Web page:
The year is 1988; the place: Rome; the context: the Third International Milton Symposium. I had just arrived in the eternal city. I was full of excitement as I prepared to trace John Milton’s footsteps through two cities: Rome and Florence. I was also looking forward, though not without some trepidation, to delivering my first conference paper abroad. I remember so vividly that first evening. I was accompanied by my sister, Elga, and we wandered at leisure through the city, just to catch our bearings. We turned a corner, and there, all so suddenly, was the Colosseum silhouetted against a glorious sunset. I stopped in my stride and gasped in awe. Here at last was the physical embodiment of my Latin studies. I was in a foreign city but, strangely, I felt that I had come home. The next day we explored the beauties of the Vatican: St Peter’s Basilica, its awe-inspiring art and architecture, and the seat of the faith that is so dear to me. From Rome, we proceeded to Florence, the cradle of the Renaissance. Again, I marvelled at its beauty as I walked alongside the Arno. I was completely mesmerized by the treasures of the Uffizi Gallery, especially the Botticelli Room with its effervescent cobalt blue. I delivered my paper (on Milton’s Latin poetry and Italy) in the Villa I Tatti, and actually enjoyed the process. Tuscan beauty had quickly dispelled any nerves. There were over 100 papers, of which 32 were to be published. I was told, in the lobby of a Florentine hotel, that my piece had been selected for inclusion. It was a memorable moment, not least because that hotel, the Hotel Astoria, was most likely the site of the Academia degli Svogliati in which Milton had recited his own Latin verse.
The year is 1638; the place: Rome; the context: John Milton’s Italian journey. Although the then sighted poet does not record his reactions to Rome’s art and architecture, he must surely have been taken aback by the city’s breathtaking beauty. Still, Milton has another, perhaps more elevated, purpose. As a highly motivated thirty-year old, he is seeking to further his education, to make international contacts, to perform his Latin poetry in Italian academies, to make something of a name for himself. Looking back upon that journey many years later he adopts the typical stance of an English Protestant abroad: careful to defend the Protestant faith while on Italian soil, trying not to initiate discussion about religion, but if asked, not reticent in proclaiming his Protestant identity, even asserting with rhetorical hyperbole that he visited Rome despite rumours that English Jesuits were plotting against him! Milton is here drawing upon a well established trope: ‘the escape from Rome’ tradition. Early modern travel writers had issued warnings to Protestant Englishmen travelling abroad: Italy, they claimed, was a second Circe, likely to allure and to entice, with the result that the traveller would return home as an ‘Englishman Italianated’. This pejorative phrase, however, works in another, more positive, sense for Milton at least. He maintains silence about several facts, not least that he dined at the Jesuit-run English College on 30 October 1638 and formed many important friendships with Catholic literati.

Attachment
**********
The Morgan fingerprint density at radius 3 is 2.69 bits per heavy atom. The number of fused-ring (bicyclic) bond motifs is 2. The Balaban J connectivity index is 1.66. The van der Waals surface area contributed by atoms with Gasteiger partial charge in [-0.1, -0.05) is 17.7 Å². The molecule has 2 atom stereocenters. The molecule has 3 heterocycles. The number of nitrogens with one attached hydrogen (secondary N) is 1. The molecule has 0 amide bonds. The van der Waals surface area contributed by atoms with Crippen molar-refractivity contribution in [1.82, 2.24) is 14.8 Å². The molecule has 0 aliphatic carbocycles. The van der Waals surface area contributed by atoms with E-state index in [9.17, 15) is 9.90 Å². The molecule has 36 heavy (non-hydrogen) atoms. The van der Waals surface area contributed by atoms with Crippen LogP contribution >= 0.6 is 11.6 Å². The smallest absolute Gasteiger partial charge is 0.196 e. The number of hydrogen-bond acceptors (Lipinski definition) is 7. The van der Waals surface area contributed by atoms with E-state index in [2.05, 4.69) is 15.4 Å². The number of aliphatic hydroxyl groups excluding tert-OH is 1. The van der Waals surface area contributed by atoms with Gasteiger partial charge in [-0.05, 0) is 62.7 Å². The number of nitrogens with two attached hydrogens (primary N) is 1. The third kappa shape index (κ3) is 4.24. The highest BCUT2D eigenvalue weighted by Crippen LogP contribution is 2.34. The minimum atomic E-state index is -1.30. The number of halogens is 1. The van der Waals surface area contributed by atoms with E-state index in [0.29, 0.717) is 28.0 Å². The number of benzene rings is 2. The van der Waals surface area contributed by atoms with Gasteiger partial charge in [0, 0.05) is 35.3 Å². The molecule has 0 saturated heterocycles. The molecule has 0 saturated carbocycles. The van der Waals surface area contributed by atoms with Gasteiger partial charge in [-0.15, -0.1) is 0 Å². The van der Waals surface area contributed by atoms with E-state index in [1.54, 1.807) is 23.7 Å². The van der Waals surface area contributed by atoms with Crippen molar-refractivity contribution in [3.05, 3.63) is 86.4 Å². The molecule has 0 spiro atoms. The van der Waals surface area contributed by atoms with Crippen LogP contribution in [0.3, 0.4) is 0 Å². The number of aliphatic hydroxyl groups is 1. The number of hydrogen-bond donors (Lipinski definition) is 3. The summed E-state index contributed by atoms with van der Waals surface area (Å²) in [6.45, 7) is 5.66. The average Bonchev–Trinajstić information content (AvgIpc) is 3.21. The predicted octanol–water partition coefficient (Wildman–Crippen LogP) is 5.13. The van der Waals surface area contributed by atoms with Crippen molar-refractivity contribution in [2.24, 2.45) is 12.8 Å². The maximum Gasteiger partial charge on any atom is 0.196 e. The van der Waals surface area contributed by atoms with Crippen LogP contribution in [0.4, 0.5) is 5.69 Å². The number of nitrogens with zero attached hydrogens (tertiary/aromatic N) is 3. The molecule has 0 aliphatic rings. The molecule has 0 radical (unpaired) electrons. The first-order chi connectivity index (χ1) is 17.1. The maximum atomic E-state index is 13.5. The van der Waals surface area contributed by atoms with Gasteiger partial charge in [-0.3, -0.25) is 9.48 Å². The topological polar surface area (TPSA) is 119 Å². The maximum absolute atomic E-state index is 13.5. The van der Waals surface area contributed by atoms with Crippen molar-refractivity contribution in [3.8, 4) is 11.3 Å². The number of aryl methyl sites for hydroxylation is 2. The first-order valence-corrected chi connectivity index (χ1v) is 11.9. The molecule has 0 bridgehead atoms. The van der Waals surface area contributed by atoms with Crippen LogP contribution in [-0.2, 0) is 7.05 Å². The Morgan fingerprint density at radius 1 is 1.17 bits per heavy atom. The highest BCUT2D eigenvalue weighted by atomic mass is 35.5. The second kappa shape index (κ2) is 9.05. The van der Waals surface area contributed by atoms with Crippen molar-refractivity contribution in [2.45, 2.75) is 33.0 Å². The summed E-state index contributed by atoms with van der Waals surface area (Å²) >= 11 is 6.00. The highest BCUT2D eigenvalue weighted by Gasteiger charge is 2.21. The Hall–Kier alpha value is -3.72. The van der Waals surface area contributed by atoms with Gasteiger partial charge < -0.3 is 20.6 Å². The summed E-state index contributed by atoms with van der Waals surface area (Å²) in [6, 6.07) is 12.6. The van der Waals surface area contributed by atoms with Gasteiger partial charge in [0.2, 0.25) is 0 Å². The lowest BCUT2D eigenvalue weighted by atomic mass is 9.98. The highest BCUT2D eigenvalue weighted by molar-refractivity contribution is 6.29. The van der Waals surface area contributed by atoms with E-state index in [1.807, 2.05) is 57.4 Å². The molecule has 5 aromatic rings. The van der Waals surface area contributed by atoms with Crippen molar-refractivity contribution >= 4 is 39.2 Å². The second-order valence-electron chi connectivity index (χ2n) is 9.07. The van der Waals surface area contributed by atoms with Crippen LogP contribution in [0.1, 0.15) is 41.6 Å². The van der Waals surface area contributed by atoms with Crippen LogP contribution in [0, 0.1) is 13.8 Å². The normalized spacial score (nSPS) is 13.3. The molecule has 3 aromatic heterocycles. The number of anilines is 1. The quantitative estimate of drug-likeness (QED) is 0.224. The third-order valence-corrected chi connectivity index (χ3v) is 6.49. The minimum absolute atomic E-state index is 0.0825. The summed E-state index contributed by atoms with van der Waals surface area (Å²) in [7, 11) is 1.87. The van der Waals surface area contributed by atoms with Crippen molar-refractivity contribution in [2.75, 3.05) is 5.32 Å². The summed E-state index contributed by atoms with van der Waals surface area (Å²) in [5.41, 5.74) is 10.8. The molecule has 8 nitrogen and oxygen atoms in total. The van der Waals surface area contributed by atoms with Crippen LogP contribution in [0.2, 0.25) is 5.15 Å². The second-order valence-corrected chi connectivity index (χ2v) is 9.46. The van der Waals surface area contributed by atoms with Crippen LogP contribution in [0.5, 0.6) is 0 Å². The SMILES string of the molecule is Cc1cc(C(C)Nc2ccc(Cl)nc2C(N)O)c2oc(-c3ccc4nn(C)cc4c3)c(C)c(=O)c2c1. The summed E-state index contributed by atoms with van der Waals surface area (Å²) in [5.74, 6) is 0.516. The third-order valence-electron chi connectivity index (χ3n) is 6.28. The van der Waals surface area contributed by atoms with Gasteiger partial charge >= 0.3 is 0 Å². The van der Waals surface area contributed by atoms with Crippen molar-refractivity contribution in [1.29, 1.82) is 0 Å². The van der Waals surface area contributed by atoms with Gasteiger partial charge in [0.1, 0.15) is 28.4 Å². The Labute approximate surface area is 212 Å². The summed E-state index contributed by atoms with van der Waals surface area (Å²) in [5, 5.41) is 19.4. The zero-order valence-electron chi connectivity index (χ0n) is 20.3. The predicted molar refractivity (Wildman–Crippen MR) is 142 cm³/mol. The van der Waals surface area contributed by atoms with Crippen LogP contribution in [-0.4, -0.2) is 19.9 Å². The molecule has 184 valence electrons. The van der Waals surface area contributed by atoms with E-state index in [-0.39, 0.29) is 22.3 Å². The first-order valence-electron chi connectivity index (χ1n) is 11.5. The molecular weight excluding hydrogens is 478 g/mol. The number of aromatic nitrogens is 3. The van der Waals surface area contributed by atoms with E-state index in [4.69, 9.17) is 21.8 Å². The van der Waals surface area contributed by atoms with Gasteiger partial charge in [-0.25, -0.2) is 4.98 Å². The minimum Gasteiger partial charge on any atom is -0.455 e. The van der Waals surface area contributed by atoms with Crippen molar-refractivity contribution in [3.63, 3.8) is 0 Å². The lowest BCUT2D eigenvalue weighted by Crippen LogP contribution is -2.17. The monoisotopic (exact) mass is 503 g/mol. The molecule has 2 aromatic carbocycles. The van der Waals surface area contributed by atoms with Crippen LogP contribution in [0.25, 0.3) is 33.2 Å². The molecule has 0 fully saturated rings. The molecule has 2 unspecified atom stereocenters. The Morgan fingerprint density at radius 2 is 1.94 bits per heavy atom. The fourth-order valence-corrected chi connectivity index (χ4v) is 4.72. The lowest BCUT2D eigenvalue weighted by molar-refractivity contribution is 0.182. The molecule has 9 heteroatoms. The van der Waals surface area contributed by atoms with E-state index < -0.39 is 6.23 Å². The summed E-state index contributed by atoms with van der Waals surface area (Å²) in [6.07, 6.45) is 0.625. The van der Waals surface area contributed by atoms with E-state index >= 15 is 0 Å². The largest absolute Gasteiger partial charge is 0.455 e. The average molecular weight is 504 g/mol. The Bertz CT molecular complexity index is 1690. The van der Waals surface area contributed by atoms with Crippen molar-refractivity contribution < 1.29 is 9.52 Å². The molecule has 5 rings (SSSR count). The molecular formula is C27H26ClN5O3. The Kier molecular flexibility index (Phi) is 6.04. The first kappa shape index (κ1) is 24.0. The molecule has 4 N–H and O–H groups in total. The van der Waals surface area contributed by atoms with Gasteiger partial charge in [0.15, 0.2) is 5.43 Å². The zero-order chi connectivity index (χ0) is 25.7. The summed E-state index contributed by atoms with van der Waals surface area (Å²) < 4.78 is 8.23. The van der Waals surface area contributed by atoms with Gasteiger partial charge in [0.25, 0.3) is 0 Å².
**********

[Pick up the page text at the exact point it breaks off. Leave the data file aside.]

Something of the reality of Milton’s Italian experiences can be garnered by examining the Latin works which he composed in the course of his sojourn in 1638-1639. Crucially, for Milton, it was Latin, a timeless, universal language, that served to bridge religious divides. Milton’s Latin self-fashioning, while upon Italian soil is as one who was hospitably embraced by Rome’s musical, academic, and literary communities.
In three Latin epigrams we learn of his utter enthralment by the singing of the city’s foremost soprano, Leonora Baroni. Here an English Protestant assumes a Catholic voice, and does so before a Catholic audience. Milton invokes the doctrine of the Guardian Angel only to present the divinely inspired Leonora as surpassing individual custodianship: her voice resonates the presence of God himself in a quasi-Pentecostal epiphany. It is the Holy Spirit that insinuates its motion through her very being. His viewpoint is reinforced by recourse to Renaissance humanist hermeticism. Milton is also reacting to a current literary vogue as Roman academicians were planning a volume of poetry in Leonora’s honour.